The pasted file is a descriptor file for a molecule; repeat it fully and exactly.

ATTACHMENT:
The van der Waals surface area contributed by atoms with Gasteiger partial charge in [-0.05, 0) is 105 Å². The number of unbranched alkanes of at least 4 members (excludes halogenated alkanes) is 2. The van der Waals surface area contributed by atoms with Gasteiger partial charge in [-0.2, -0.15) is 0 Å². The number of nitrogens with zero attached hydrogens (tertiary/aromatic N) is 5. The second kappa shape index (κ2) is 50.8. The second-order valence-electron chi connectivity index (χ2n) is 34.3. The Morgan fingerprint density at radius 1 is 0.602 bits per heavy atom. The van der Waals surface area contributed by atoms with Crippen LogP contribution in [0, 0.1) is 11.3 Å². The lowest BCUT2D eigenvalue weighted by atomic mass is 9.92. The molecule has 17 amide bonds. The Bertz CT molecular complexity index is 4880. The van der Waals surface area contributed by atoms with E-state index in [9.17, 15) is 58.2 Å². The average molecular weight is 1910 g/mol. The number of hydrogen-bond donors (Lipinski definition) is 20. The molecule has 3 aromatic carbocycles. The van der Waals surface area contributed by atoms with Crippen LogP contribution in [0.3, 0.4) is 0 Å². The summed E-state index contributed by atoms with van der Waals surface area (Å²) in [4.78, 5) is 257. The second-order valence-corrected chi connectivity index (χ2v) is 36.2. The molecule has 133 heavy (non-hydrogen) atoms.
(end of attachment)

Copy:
The van der Waals surface area contributed by atoms with Gasteiger partial charge in [-0.05, 0) is 105 Å². The number of unbranched alkanes of at least 4 members (excludes halogenated alkanes) is 2. The van der Waals surface area contributed by atoms with Gasteiger partial charge in [-0.2, -0.15) is 0 Å². The number of nitrogens with zero attached hydrogens (tertiary/aromatic N) is 5. The second kappa shape index (κ2) is 50.8. The second-order valence-electron chi connectivity index (χ2n) is 34.3. The Morgan fingerprint density at radius 1 is 0.602 bits per heavy atom. The van der Waals surface area contributed by atoms with Crippen LogP contribution in [0, 0.1) is 11.3 Å². The lowest BCUT2D eigenvalue weighted by atomic mass is 9.92. The molecule has 17 amide bonds. The Bertz CT molecular complexity index is 4880. The van der Waals surface area contributed by atoms with E-state index in [9.17, 15) is 58.2 Å². The average molecular weight is 1910 g/mol. The number of hydrogen-bond donors (Lipinski definition) is 20. The molecule has 3 aromatic carbocycles. The van der Waals surface area contributed by atoms with Crippen LogP contribution in [0.3, 0.4) is 0 Å². The summed E-state index contributed by atoms with van der Waals surface area (Å²) in [4.78, 5) is 257. The second-order valence-corrected chi connectivity index (χ2v) is 36.2. The molecule has 133 heavy (non-hydrogen) atoms.